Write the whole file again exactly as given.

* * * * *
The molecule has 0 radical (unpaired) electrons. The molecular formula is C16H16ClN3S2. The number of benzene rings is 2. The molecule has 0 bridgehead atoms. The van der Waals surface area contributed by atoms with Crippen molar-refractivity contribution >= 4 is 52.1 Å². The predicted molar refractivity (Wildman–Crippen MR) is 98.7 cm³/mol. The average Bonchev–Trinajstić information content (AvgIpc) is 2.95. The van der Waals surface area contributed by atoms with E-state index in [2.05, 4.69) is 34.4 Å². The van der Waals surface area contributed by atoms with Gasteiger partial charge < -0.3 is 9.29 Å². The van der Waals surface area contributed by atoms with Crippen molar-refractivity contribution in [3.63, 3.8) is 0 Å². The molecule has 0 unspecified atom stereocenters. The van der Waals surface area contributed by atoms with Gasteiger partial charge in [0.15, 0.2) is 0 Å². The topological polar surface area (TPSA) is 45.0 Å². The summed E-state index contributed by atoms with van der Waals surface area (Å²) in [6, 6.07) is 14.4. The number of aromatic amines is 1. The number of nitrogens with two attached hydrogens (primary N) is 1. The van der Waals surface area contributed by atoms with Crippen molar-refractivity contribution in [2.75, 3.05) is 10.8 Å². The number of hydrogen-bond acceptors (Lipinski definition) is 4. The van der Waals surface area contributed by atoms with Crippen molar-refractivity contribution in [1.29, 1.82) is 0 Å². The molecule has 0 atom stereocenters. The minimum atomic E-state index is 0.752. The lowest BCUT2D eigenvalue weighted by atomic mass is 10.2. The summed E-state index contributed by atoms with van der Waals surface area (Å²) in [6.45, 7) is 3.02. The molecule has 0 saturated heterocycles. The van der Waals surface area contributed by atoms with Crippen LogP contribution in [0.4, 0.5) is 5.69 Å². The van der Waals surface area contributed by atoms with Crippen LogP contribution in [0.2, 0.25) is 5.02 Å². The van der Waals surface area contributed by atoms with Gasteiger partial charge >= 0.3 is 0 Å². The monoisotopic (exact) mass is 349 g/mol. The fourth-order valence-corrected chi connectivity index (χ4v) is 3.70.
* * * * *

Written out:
The molecule has 0 radical (unpaired) electrons. The molecular formula is C16H16ClN3S2. The number of benzene rings is 2. The molecule has 0 bridgehead atoms. The van der Waals surface area contributed by atoms with Crippen molar-refractivity contribution >= 4 is 52.1 Å². The predicted molar refractivity (Wildman–Crippen MR) is 98.7 cm³/mol. The average Bonchev–Trinajstić information content (AvgIpc) is 2.95. The van der Waals surface area contributed by atoms with E-state index in [2.05, 4.69) is 34.4 Å². The van der Waals surface area contributed by atoms with Gasteiger partial charge < -0.3 is 9.29 Å². The van der Waals surface area contributed by atoms with Crippen molar-refractivity contribution in [3.63, 3.8) is 0 Å². The molecule has 0 unspecified atom stereocenters. The van der Waals surface area contributed by atoms with Gasteiger partial charge in [0.15, 0.2) is 0 Å². The topological polar surface area (TPSA) is 45.0 Å². The summed E-state index contributed by atoms with van der Waals surface area (Å²) in [6, 6.07) is 14.4. The number of aromatic amines is 1. The number of nitrogens with two attached hydrogens (primary N) is 1. The van der Waals surface area contributed by atoms with Crippen molar-refractivity contribution in [2.75, 3.05) is 10.8 Å². The number of hydrogen-bond acceptors (Lipinski definition) is 4. The van der Waals surface area contributed by atoms with Crippen molar-refractivity contribution in [1.29, 1.82) is 0 Å². The molecule has 0 atom stereocenters. The minimum atomic E-state index is 0.752. The lowest BCUT2D eigenvalue weighted by atomic mass is 10.2. The summed E-state index contributed by atoms with van der Waals surface area (Å²) in [6.45, 7) is 3.02. The molecule has 0 saturated heterocycles. The van der Waals surface area contributed by atoms with Crippen LogP contribution in [0.4, 0.5) is 5.69 Å². The van der Waals surface area contributed by atoms with Crippen LogP contribution in [0.2, 0.25) is 5.02 Å². The van der Waals surface area contributed by atoms with Gasteiger partial charge >= 0.3 is 0 Å². The monoisotopic (exact) mass is 349 g/mol. The fourth-order valence-corrected chi connectivity index (χ4v) is 3.70.